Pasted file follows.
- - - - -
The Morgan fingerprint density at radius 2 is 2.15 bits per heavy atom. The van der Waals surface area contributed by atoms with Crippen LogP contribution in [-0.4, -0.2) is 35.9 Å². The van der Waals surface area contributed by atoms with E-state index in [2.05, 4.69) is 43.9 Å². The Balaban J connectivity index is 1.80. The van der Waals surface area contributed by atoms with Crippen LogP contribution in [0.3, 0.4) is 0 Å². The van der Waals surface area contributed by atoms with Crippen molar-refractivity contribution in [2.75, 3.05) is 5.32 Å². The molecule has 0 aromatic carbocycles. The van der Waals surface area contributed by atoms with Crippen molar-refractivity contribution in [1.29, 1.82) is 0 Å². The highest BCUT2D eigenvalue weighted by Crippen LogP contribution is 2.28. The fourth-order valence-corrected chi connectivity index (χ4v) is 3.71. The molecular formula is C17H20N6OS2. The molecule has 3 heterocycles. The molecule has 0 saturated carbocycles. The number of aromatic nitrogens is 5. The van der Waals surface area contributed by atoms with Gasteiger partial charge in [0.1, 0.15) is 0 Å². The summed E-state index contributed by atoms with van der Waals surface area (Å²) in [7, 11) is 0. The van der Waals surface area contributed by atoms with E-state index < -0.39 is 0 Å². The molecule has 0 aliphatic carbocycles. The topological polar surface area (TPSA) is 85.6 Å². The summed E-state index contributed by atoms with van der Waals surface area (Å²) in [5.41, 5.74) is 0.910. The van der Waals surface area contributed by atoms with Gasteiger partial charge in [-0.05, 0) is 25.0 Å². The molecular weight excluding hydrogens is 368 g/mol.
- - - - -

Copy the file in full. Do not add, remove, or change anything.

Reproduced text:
The Morgan fingerprint density at radius 2 is 2.15 bits per heavy atom. The van der Waals surface area contributed by atoms with Crippen LogP contribution in [-0.4, -0.2) is 35.9 Å². The van der Waals surface area contributed by atoms with E-state index in [2.05, 4.69) is 43.9 Å². The Balaban J connectivity index is 1.80. The van der Waals surface area contributed by atoms with Crippen LogP contribution in [0.3, 0.4) is 0 Å². The van der Waals surface area contributed by atoms with Crippen molar-refractivity contribution in [2.75, 3.05) is 5.32 Å². The molecule has 0 aromatic carbocycles. The van der Waals surface area contributed by atoms with Crippen molar-refractivity contribution in [1.29, 1.82) is 0 Å². The highest BCUT2D eigenvalue weighted by Crippen LogP contribution is 2.28. The fourth-order valence-corrected chi connectivity index (χ4v) is 3.71. The molecular formula is C17H20N6OS2. The molecule has 3 heterocycles. The molecule has 0 saturated carbocycles. The number of aromatic nitrogens is 5. The van der Waals surface area contributed by atoms with Gasteiger partial charge in [0.1, 0.15) is 0 Å². The summed E-state index contributed by atoms with van der Waals surface area (Å²) in [7, 11) is 0. The van der Waals surface area contributed by atoms with E-state index < -0.39 is 0 Å². The molecule has 0 aliphatic carbocycles. The topological polar surface area (TPSA) is 85.6 Å². The summed E-state index contributed by atoms with van der Waals surface area (Å²) in [5.41, 5.74) is 0.910. The van der Waals surface area contributed by atoms with Gasteiger partial charge in [-0.05, 0) is 25.0 Å². The molecular weight excluding hydrogens is 368 g/mol.